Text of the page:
Your example shows a fundamental ignorance of how hedge funds operate: Hedge funds cannot advertise and are limited to 499 investors. Given these restrictions plus the capital requirements to hold positions overnight, it is a virtual guarantee that a fund would not take an investment of $10K. Hedge funds are usually LPs, which means that the GP (the asset ... 4 As you mention neural network, in general, you may like to look further into various machine learning techniques. On that side, Quant Guy also mentioned ensemble learning which is the general term to combine different learning models. I'd like to elaborate on this point a bit further: In machine learning, traditional ways to combine models are simple ... 4 I would even stick to the original paper by Sharpe (1966): Mutual Fund Performance. The Journal of Business Vol. 39, No. 1, Part 2 pp.119--138 If you look at the numbers on Page 6 you can see that the funds sharpe ratios roughly are between$0$and$1$. Since the Sharpe ratio already adjusts for the risk-free rate, you cannot really argue about its ... 3 Perhaps check out Poti and Levich (2009), or in a different setting but from one of the same authors, Poti and Wang (2010) "The coskewness puzzle" in JBF. They directly address the issue of what level of SR is plausible. 3 Pardon the lack of an actual link, and the formatting, but in footnote 6 of "Alpha is Volatility times IC times Score", Grinold, Richard C., Journal of Portfolio Management, Summer 1994 v20 n4 p9(8), Grinold suggests that "a truly outstanding manager" might have an information ratio of 1.33: (6) A rough guideline for determining the required IC comes from ... 3 Have you considered a Monte Carlo simulation on your returns? Then you could look at the distribution of Maximum Drawdowns. 3 Whatever method you use, I recommend you test your implementation with Monte Carlo simulations as well as real data (although doing the latter subjects you to data mining bias, it can give a sanity check on your Monte Carlo simulations.) For most instances of multiple algorithms, the returns streams will not be independent, and you should take this into ... 2 Have you considered the HDF5 data model? Edit for Louis : Why using HDF5 ? As stated in the HFDF short description page : HDF5 is a unique technology suite that makes possible the management of extremely large and complex data collections. HDF5 is a suitable solution when dealing with very large datasets and you need performance. Again, as ... 2 I have become a fan of SQLite. It's a very lightweight SQL database, which you can use as an intermediate solution. I agree with Rich C that the best thing to do is probably come up with a custom solution that is optimal for your needs. Using SQLite as persistent storage, and loading the data in memory when you want to do intensive computations on it seems ... 2 In exotics options pricing, there are lots of CPU bottlenecks -- for example the calculation of Fast Fourier Transform or Monte Carlo simulation. When I price a range accrual in Libor Market Model, I don't use a lot of data (carefully optimized, everything should fit in a few MB of L2 cache), but I do a lot of calculations. This is where, I think, a GPU may ... 2 This is a very common and serious problem among academic papers and with some hedge fund marketing material's, I can almost guarantee that the high ratio of 7 was with-out transaction cost's and that when included this 7 will drop down some where between 0 and 1. 2 If you do step 1 and step 2 every day, then you indeed assume that you rebalance the strategy every day. If you want to assume differently, for example monthly, you need to first compound the returns for each asset separately during the whole month and then do a weighted sum of the compounded returns using the weights of each asset at the beginning of the ... 2 We actually managed to come up with the answer to this question ourselves but wanted to share the answer since it might be relevant to others as well. The calculation depends on what method is used to calculate the cost. There is the FIFO, LIFO and the average cost method, see: http://www.accounting-basics-for-students.com/fifo-method.html If FIFO or LIFO ... 1 You actually need to consider a 0 return on the periods with no holdings (during that period volatility is 0 and you have a negative return due to the opportunity cost of not holding risk free debt). From that you can compute your daily sharpe ratio and then multiply by$252^{0.5}\$ as you mention.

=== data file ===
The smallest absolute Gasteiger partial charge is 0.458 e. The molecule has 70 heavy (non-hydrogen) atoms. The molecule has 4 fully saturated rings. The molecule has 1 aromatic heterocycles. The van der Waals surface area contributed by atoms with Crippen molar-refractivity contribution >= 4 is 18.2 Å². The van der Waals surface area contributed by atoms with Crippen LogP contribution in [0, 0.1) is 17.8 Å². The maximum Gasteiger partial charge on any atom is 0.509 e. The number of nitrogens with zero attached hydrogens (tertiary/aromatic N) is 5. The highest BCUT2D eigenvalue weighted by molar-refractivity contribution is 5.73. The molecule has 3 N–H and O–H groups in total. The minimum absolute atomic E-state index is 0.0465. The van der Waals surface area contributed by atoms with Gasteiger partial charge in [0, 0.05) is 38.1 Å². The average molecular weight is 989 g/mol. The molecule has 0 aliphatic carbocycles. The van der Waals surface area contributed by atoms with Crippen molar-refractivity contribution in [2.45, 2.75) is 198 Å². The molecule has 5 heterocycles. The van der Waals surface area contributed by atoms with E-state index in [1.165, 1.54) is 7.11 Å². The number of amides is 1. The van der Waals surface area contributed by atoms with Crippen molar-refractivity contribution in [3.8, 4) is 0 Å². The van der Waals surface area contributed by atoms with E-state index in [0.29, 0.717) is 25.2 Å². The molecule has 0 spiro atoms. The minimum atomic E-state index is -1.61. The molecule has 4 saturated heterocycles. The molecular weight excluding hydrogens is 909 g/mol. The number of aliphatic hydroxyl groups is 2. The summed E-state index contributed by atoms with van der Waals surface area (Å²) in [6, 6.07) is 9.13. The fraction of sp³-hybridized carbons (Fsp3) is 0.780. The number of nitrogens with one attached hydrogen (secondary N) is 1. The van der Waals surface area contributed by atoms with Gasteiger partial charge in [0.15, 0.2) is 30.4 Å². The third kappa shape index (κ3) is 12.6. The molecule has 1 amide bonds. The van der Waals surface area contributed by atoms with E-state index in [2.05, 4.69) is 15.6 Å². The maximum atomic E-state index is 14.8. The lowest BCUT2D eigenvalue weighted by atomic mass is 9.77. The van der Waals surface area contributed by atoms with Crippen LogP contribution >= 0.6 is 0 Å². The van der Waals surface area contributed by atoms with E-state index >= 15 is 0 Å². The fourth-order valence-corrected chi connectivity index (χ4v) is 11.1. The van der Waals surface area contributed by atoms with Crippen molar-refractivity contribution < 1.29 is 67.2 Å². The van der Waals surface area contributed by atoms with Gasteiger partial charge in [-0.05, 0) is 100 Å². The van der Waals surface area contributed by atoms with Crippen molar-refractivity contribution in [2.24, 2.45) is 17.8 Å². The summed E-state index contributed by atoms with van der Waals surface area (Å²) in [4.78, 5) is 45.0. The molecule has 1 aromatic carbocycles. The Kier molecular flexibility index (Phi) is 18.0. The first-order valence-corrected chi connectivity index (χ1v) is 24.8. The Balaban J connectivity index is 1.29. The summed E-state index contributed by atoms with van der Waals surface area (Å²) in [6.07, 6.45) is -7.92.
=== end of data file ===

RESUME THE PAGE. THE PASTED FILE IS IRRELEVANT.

1

Practically, the best metric is the one your boss wants you to use. Alternately, you can think of the return of the desk like a leveraged security, as described here. This would suggest that the daily performance would be calculated as the profit divided by the basis. If you want to express the return in terms of the capital requirement, then that's one ...

1

Can we make the assumption that the amount of each dividend is directly correlated to the amount of time between dividends? This would be the case if there were a fixed dividend payout ratio, or whatever the equivalent vocabulary is for this instrument. If so, you could annualize each dividend by the number of days since the previous dividend. The reason ...

Only top voted, non community-wiki answers of a minimum length are eligible